They are entirely man-made and the biggest source in past years has been the incineration of municipal waste. In a report published last year the Inspectorate of Pollution (now part of the Environment Agency) stated that for breast-fed babies the estimated average intake of dioxins is approximately 9-28 picogrammes (pg) per kilogram body weight, per day, compared to the adult intake of 1-5pg.
These estimates were based on measurements by the Ministry of Agriculture and were used to demonstrate that the encouragement of incineration as a method of dealing with the UK's waste disposal problem would not cause any health hazards from dioxin emissions from the incinerator, as modern equipment could trap the dioxins and guarantee that less than 1,000pg of dioxins per cubic metre of air were discharged to air: this would mean that those living near the incinerator would only absorb a maximum of 0.1-0.5pg per Kgm body weight a day, a small amount compared with what they were absorbing from their diet.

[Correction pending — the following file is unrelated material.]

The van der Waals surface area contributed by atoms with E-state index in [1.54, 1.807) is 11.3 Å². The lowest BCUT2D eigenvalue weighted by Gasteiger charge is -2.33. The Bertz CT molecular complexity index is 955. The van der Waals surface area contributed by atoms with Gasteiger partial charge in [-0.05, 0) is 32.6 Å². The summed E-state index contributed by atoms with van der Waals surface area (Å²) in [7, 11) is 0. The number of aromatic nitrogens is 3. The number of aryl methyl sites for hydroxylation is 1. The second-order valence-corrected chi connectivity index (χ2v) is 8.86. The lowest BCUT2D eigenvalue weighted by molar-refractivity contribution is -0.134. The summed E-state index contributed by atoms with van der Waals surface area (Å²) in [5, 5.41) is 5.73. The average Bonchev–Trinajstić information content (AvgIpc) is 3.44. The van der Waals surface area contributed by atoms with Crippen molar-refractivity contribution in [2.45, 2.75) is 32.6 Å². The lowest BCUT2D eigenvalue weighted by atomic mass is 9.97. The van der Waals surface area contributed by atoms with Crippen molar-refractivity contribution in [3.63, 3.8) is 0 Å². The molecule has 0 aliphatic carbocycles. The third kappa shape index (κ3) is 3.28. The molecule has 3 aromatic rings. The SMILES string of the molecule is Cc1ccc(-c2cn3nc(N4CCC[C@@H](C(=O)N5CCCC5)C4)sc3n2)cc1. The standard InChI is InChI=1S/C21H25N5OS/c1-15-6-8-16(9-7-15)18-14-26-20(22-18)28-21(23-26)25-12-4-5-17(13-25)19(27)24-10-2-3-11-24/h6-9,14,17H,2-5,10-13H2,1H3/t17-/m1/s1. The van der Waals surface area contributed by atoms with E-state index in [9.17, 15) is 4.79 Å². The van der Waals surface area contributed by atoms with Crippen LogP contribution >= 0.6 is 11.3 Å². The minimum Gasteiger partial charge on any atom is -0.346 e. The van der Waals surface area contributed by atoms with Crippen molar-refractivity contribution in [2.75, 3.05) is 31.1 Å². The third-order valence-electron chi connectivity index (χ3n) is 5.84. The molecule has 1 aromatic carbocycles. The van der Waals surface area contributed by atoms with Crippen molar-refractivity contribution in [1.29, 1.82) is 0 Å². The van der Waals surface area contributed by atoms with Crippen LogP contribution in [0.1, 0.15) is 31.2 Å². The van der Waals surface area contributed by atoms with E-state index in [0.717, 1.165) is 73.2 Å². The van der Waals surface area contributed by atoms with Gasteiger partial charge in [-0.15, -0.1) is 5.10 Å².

The report however admits that even on their estimated figures breast- fed babies would be receiving more than the recommended daily dose.
Now we learn that actual measurements are far greater and show that breast- fed babies at two months old are absorbing as much as 110pg per Kgm in body weight plus another 60 pg of PCBs, of similar toxicity, which were not measured before. But, we are told, all will be well because once the baby goes on to mixed food and takes less milk the dioxins they have absorbed will gradually decay.
These compounds are accepted carcinogens; the Americans and many British scientists believe they are capable of affecting the hormones and the immune system. It is urgent that steps be taken to reduce the amounts in our diet as soon as possible. and the previous government's policy of encouraging incineration of municipal waste should be reversed. There are other ways of dealing with waste.
Dr PATRICIA ELLIOTT
Saffron Walden, Essex